Diabetes Insulin Pump - An Introduction
A diabetes insulin pump
is used to
administer a dose of insulin through a catheter underneath your skin (a
is just a thin tube that allows fluids to be delivered or
withdrawn from the body). Although insulin pumps are mostly used by people
with Type 1 diabetes, those with type 2 diabetes
sometimes use them as well.
The pump, which is a small programmable computer, is connected to your body
24 hours a day and is a replacement for insulin shots. It delivers a steady
"trickle" of fast-acting insulin throughout the entire day. This
basal amount of insulin is programmed into the pump and is meant to
keep your blood sugar levels within the target range set by your
doctor, for times that you're not eating, as well as overnight. When you eat,
the pump is used to deliver an extra amount of insulin (called a bolus
dose) to counteract the increased blood glucose after a meal.
Advantages of Using an Insulin Pump
- Flexibility. A pump lets you plan your insulin doses around your lifestyle,
rather than having to plan your lifestyle around your insulin. Many people find
that sticking to a rigid eating and exercise schedule is too difficult. An
insulin pump lets you program your insulin doses to match your schedule.
- It's easy to use. You just push a button to get an extra dose of insulin.
- Pumps are more accurate than injections.
- Injections are no longer necessary.
- It's easier to keep your blood glucose levels within your target range.
Insulin is delivered all day long (and overnight). And because you can get an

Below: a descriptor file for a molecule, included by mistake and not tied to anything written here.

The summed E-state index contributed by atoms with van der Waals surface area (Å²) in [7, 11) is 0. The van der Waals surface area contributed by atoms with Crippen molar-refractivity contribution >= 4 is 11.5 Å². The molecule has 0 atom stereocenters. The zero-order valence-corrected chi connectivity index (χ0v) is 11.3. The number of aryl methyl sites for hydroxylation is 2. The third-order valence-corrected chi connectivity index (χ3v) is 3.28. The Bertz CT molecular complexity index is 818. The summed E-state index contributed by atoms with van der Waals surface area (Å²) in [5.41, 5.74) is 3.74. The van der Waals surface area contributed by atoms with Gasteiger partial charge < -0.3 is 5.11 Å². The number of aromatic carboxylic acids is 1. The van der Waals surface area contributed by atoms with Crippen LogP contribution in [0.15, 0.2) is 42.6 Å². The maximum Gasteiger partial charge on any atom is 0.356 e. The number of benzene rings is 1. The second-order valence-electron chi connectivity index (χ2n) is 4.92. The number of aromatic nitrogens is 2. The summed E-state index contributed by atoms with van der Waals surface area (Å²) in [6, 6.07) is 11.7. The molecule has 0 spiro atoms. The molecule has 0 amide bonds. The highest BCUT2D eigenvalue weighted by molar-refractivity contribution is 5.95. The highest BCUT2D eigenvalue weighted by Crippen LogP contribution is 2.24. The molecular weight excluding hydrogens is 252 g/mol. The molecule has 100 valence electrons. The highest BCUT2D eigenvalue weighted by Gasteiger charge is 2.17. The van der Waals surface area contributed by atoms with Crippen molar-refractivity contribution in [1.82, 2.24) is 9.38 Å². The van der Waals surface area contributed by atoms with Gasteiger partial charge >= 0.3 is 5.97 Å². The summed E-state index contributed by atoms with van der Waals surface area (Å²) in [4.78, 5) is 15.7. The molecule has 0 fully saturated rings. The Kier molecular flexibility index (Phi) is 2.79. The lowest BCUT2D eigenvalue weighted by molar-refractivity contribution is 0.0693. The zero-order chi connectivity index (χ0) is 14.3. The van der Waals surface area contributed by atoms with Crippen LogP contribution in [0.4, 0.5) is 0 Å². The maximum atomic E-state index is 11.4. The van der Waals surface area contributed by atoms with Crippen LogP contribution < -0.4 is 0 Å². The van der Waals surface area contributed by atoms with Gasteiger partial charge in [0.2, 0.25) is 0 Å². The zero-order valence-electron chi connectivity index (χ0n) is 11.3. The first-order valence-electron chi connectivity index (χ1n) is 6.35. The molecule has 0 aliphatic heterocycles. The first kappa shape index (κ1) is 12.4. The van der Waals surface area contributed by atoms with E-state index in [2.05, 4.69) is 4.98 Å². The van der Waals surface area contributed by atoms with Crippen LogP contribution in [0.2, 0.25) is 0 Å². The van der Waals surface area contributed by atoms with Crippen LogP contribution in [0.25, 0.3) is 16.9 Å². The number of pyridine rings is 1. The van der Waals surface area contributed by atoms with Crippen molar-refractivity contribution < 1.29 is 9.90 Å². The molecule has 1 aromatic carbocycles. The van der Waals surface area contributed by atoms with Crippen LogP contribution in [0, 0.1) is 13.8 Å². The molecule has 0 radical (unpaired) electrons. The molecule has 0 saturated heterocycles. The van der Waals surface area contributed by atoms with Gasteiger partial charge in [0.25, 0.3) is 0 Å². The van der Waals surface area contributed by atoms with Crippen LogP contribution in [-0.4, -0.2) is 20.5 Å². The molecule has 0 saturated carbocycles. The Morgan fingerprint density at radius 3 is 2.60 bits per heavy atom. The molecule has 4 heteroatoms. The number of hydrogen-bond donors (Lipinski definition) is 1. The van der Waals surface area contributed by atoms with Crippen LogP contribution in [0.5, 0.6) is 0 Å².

extra dose of insulin whenever you need it, it minimizes swings in blood sugar
levels, whether it's too high (hyperglycemia,
or too low (hypoglycemia).
Disadvantages of an Insulin Pump
- A pump can be expensive (but sometimes health insurance policies will cover the cost of equipment).
- Some people find it inconvenient to be attached to the pump all the time.
- There's a risk of developing diabetic ketoacidosis which can lead to
diabetic coma. Although rare in type 2 diabetics, it can occur if your
catheter comes out, and insulin isn't delivered to you for several hours.
- You may be required to stay in the hospital for a short period to be trained
in the use of the pump.
- It takes time to get adjusted to using a pump. You will need to figure out
an injection site as well as where to wear the pump. Many people wear it on their
belt or in a waistband, however not everyone is comfortable wearing it in plain
sight. You can purchase pump holders or use a hidden pocket (or sew one into your clothes).
- Always carry a backup to your insulin pump. Carry extra batteries, extra
insulin, and pump supplies. You will also need to carry an insulin syringe or
insulin pen, just in case your pump fails.
- When playing sports, you may need to disconnect the pump. The amount of
time it can stay disconnected will vary from person to person, so
blood glucose levels before and after the activity.
- Most pumps are not waterproof. You will need to disconnect it if you're
swimming, taking a bath or a shower. You may be able to buy a waterproof case
for your pump.
- Regularly check your blood glucose to ensure it's not too high or too low.
- Regularly check to make sure your catheter is still connected and there
are no kinks in the tubing. Get a pump with an alarm that tells you if
the tube is blocked.
- Check your blood glucose levels before you disconnect the pump for any
- Continue to eat a portion-controlled,
An insulin pump gives you the flexibility to eat what you want, but that can lead to weight gain.
Additional weight gain can lead to increased
Work closely with your doctor and diabetes educator to make sure that you
have the pump programmed properly for your individual needs. Together you can
figure out the right dosages of insulin and how often you need to check your
blood sugar. Keep good records
that include not just your blood glucose levels, but also your carbohydrate consumption,
exercise, and any changes in insulin dosages. These records can help tremendously in case
your insulin needs adjustment. A diabetes insulin pump has both advantages and disadvantages,
so discuss it with your doctor to see if it's the right option for you.
The information on this website is based on our own research and personal experience,
and is not a substitute for medical advice. Questions about your health and individual
situation should be directed to your doctor.